Ecocene's Environmental and Economic Books
I have more books than I know what to do with so there will be more. I've reviewed some of the books on my blog.
The Diversity of Life by Edward O. Wilson paints a lovely picture of the depth and breadth of biodiversity, what there is, what we don't know about, and what we're losing. Of particular note was the things we don't eat much of, but could.
Encounters with the Archdruid by John McPhee is an excellent work of journalism that pits the infamous David Brower against three opponents int he field.
Eat the Rich by P. J. O'Rourke is a humorous but very insightful look at why certain countries are economically successful and why others are not.
Fundamentals of Mathematical Economics by Alpha C. Chiang and Kevin Wainwright is a pretty standard introductory text to mathematical economics.
Game Theory for Applied Economists by Robert Gibbons is an alright intermediate book on game theory for economists but is not a very good intro. It kind of tries to cover the basics up to relatively advanced stuff but doesn't in my opinion shine in any specific level. Not recommended for those unfamiliar with game theory.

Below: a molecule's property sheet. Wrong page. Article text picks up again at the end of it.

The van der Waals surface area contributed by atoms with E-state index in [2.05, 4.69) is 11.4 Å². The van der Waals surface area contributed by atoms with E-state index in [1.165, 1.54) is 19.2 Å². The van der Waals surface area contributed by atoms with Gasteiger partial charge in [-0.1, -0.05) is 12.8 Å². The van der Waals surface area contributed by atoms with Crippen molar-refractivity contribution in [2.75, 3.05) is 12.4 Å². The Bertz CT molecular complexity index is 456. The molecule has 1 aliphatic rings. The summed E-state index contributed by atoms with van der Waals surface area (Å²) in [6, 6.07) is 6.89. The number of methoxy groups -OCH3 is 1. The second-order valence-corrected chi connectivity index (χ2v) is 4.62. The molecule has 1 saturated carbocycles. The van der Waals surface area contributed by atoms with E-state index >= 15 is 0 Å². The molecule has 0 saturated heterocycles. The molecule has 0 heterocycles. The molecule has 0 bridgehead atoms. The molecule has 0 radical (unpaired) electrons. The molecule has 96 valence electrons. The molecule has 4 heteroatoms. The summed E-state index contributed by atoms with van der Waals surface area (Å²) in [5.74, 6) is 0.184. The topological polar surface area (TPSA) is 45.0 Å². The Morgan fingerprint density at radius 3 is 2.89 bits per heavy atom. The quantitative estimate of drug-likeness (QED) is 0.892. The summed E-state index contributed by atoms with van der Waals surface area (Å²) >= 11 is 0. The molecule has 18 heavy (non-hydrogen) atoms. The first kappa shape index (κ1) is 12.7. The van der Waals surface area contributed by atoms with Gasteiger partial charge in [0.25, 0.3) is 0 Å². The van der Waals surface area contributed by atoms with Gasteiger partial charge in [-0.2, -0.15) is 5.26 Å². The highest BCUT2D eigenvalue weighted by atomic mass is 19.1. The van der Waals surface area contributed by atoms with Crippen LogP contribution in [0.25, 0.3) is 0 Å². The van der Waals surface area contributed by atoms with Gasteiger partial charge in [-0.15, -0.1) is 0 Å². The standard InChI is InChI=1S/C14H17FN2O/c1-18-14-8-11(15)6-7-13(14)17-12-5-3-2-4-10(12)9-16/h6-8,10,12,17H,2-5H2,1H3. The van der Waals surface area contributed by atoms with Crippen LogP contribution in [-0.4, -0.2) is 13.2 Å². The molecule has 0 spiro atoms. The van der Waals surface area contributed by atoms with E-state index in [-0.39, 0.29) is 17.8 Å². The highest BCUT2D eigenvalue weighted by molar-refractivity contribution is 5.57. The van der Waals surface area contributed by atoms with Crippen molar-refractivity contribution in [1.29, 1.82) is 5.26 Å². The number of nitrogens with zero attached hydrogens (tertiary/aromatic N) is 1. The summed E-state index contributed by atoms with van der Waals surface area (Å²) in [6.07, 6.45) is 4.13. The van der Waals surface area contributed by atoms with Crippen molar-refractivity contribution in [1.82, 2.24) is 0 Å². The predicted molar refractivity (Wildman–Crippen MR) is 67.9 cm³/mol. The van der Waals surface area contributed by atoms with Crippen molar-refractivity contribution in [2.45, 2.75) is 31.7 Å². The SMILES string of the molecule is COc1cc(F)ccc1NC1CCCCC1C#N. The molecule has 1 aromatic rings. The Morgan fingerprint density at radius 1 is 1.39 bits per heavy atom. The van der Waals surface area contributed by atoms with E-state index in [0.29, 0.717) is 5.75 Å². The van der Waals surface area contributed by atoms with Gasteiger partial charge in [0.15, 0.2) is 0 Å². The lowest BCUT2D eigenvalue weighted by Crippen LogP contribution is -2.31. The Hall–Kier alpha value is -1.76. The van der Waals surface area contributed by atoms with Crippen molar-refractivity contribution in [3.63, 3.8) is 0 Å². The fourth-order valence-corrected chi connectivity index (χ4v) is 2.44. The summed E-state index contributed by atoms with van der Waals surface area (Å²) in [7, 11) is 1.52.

Game Theory and Politics by Steven J. Brams shows some applications in politics. Some of it is a bit more in depth than most people will find necessary but it's nice to see the various implications of different voting schemes and other such details.
Game Theory and Strategy by Philip D. Straffin is an excellent introduction to game theory including some decent exercizes to get a real feel for it.
The Cartoon Guide to Statistics by Larry Gonick and Woollcott Smith is just a fun easy read but to no one's surprise doesn't show you a lot of things.
Other Math Books
Calculus Made Easy by Sylvanus P. Thompson and Martin Gardner is a nice intro to calculus if you happen to need one.
Concepts of Modern Mathematics by Ian Stewart provides an interesting look at the various upper division math courses and why one might be interested in picking one of them.
Consider a Spherical Cow: A course in environmental problem solving by John Harte has a cute title and is written by a great professor but is not all that useful on its own unless you just really like math.
Parliament of Whores: A lone humorist attempts to explain the entire U.S. government by P. J. O'Rourke is a humorous look at the workings of the government. It has sections on the EPA and the farm bill that are pretty relevant.